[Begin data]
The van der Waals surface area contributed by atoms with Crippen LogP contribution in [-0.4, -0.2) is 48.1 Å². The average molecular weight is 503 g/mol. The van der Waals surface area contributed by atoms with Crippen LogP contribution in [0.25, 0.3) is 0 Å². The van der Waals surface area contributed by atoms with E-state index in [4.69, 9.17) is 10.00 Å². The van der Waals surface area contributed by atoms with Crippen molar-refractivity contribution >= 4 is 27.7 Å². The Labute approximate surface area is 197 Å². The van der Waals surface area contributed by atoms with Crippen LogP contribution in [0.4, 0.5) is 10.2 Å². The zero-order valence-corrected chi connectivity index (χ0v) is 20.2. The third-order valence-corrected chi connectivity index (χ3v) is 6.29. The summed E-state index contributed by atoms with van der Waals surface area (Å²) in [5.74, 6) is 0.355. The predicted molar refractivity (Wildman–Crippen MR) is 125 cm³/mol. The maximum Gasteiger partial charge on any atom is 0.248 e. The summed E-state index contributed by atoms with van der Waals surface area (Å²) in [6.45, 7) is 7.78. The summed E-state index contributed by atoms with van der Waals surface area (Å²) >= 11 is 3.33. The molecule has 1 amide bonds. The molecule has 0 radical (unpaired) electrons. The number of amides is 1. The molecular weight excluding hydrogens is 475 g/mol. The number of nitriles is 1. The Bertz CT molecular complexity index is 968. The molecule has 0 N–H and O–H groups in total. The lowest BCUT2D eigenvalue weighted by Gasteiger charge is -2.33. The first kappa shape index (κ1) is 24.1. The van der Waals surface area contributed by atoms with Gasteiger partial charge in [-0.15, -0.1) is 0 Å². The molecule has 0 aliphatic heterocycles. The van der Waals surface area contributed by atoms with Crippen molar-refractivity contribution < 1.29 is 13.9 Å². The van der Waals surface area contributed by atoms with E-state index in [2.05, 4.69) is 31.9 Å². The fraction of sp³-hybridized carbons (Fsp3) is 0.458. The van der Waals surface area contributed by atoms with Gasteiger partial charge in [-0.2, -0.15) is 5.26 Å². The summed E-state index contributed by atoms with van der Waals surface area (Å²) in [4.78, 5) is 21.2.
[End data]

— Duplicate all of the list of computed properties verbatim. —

The van der Waals surface area contributed by atoms with Crippen LogP contribution in [-0.4, -0.2) is 48.1 Å². The average molecular weight is 503 g/mol. The van der Waals surface area contributed by atoms with Crippen LogP contribution in [0.25, 0.3) is 0 Å². The van der Waals surface area contributed by atoms with E-state index in [4.69, 9.17) is 10.00 Å². The van der Waals surface area contributed by atoms with Crippen molar-refractivity contribution >= 4 is 27.7 Å². The Labute approximate surface area is 197 Å². The van der Waals surface area contributed by atoms with Crippen LogP contribution in [0.4, 0.5) is 10.2 Å². The zero-order valence-corrected chi connectivity index (χ0v) is 20.2. The third-order valence-corrected chi connectivity index (χ3v) is 6.29. The summed E-state index contributed by atoms with van der Waals surface area (Å²) in [5.74, 6) is 0.355. The predicted molar refractivity (Wildman–Crippen MR) is 125 cm³/mol. The maximum Gasteiger partial charge on any atom is 0.248 e. The summed E-state index contributed by atoms with van der Waals surface area (Å²) in [6.45, 7) is 7.78. The summed E-state index contributed by atoms with van der Waals surface area (Å²) >= 11 is 3.33. The molecule has 1 amide bonds. The molecule has 0 radical (unpaired) electrons. The number of amides is 1. The molecular weight excluding hydrogens is 475 g/mol. The number of nitriles is 1. The Bertz CT molecular complexity index is 968. The molecule has 0 N–H and O–H groups in total. The lowest BCUT2D eigenvalue weighted by Gasteiger charge is -2.33. The first kappa shape index (κ1) is 24.1. The van der Waals surface area contributed by atoms with Gasteiger partial charge in [-0.15, -0.1) is 0 Å². The molecule has 0 aliphatic heterocycles. The van der Waals surface area contributed by atoms with Crippen molar-refractivity contribution < 1.29 is 13.9 Å². The van der Waals surface area contributed by atoms with E-state index in [2.05, 4.69) is 31.9 Å². The fraction of sp³-hybridized carbons (Fsp3) is 0.458. The van der Waals surface area contributed by atoms with Gasteiger partial charge in [-0.2, -0.15) is 5.26 Å². The summed E-state index contributed by atoms with van der Waals surface area (Å²) in [4.78, 5) is 21.2.